Yet he also loved these people, Hank especially. He saw in his brother-in-law something he admired and wanted to be; the man he felt he'd never become. In the end, Hank wanted nothing more than to bring Walt down, but even as Nazi Jack pointed the gun at the DEA agent who would send both of them away if he could, Walt was trying to bargain for his life, offering the full $80 million of his ill-gotten gains in exchange for Hank's life. “You're the smartest guy I ever met,” Hank said from the desert floor, knowing far better than Walt what lay ahead. “And you're too stupid to see ... he made up his mind 10 minutes ago.”
Walt was like that in so many ways; he was incomplete as a human being. In a season one flashback to his postgrad days, he was asked by Gretchen if the bit that's unaccounted for in the chemical analysis of the human body might be the soul. “There's nothing but chemistry here,” he replied chuckling (soullessly, you might say).
The Walt we got to know just didn't read things right, didn't know how to behave, what to say, what tool to use. He was clever, but a klutz. But in a laboratory he was a genius, pure and simple. Well, 99.1 per cent pure, anyway.
That was his tragedy and his comedy: he could only be truly happy, truly in command, at work. He may have claimed the money from his meth cooking was all about leaving a legacy to his family, but look how careless he was with it, how many times he was sent back to zero, without passing go or collecting his $200. The money really only mattered insofar as it offered validation for the excellence of his work.
Through his work, he became immortal. “Now say my name,” he told the drug dealer Declan in the first half of the final season.
“You're Heisenberg,” the dealer replied, only to hear: “You're goddamn right.”
Walt was cold, mechanical, untroubled by moral niceties when it came to lying to his family or murdering rivals in the drug trade. His kill count by series end must have topped 30, but none of them was not in some way “deserving” (in Walt's cruel moral universe, that includes Jane, Jesse's junkie girlfriend, whom he watched choke to death on her own vomit in season two; she was guilty of leading Jesse astray, away from his work).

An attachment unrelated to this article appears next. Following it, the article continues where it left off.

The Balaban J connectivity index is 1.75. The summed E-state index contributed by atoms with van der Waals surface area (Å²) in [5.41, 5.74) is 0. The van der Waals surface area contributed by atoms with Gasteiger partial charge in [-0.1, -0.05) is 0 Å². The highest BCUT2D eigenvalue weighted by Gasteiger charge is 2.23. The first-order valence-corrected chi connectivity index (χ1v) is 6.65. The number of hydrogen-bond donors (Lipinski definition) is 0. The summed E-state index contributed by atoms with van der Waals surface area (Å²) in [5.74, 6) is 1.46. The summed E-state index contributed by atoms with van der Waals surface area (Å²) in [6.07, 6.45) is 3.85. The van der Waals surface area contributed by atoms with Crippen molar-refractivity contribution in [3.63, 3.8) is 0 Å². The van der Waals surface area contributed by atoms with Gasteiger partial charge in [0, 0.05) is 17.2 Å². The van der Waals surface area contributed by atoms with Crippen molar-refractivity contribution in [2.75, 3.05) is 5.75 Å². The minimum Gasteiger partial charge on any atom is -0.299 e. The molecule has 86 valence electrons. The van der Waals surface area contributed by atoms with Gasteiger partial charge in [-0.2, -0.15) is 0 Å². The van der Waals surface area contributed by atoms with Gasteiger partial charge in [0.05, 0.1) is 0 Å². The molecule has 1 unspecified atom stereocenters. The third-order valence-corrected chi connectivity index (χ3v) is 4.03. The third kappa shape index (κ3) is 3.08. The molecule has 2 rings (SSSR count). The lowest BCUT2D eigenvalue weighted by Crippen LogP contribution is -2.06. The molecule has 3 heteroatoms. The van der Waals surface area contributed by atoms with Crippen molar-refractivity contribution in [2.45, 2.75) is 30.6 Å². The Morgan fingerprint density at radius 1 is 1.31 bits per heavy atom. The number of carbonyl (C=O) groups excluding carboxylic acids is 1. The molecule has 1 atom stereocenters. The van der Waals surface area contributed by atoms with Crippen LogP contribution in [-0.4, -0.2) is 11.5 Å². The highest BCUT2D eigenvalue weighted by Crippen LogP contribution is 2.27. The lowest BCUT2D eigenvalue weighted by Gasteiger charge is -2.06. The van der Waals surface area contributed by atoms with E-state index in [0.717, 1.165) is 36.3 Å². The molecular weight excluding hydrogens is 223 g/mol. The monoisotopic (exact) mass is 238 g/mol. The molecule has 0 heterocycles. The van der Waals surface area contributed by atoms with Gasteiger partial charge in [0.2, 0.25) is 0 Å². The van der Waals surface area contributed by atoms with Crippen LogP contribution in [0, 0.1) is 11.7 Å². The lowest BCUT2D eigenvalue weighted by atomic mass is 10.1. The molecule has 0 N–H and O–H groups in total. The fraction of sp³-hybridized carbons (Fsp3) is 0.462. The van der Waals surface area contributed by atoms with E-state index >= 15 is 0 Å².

In truth, few were truly blameless. Hank lied to extract confessions; Skyler fudged an audit and had an affair with old flame Ted Beneke, then became so embroiled in Walt's activities that she could urge him to murder Jesse, with a shrugged “what's one more?” by way of quandary. Only Walt Jr perhaps remained more or less blameless, but only if you turn a blind eye to his occasional “why don't you just die?” outbursts.
In some respects, Walt remained the most morally honest of all, despite his lies and violence and meth cooking. He really did try to provide for his family, whatever he felt about them deep down. The phone call to Skyler, when he knew the police were listening, was a masterstroke of abuse calculated to make it seem she'd had no choice but to cower before this bullying criminal mastermind. If a man who is already dead can offer himself as a sacrifice, this was it.
His double life was not lived in pursuit of personal gratification. He never partook of the drugs he created. His second phone was for work, not illicit sexual liaisons. He never even visited a strip club. Walt – or Mr White, as Jesse persisted in calling him until he could no longer even bear to utter his name – remained the most straight-edged of badasses to the very end.
In Walter White, Vince Gilligan created a character with resonance well beyond the specifics of his twisted circumstances. This is a brilliant, incisive portrait of a familiar kind of stunted masculinity, albeit one made gothic and grotesque and frequently blackly comic.
Walt's curse is that he felt trapped – by his family, his job, his own inadequacies – until a death sentence set him free. And when he tasted freedom, he ran with it to the only place he could really revel in it. His work.
Now that's tragic.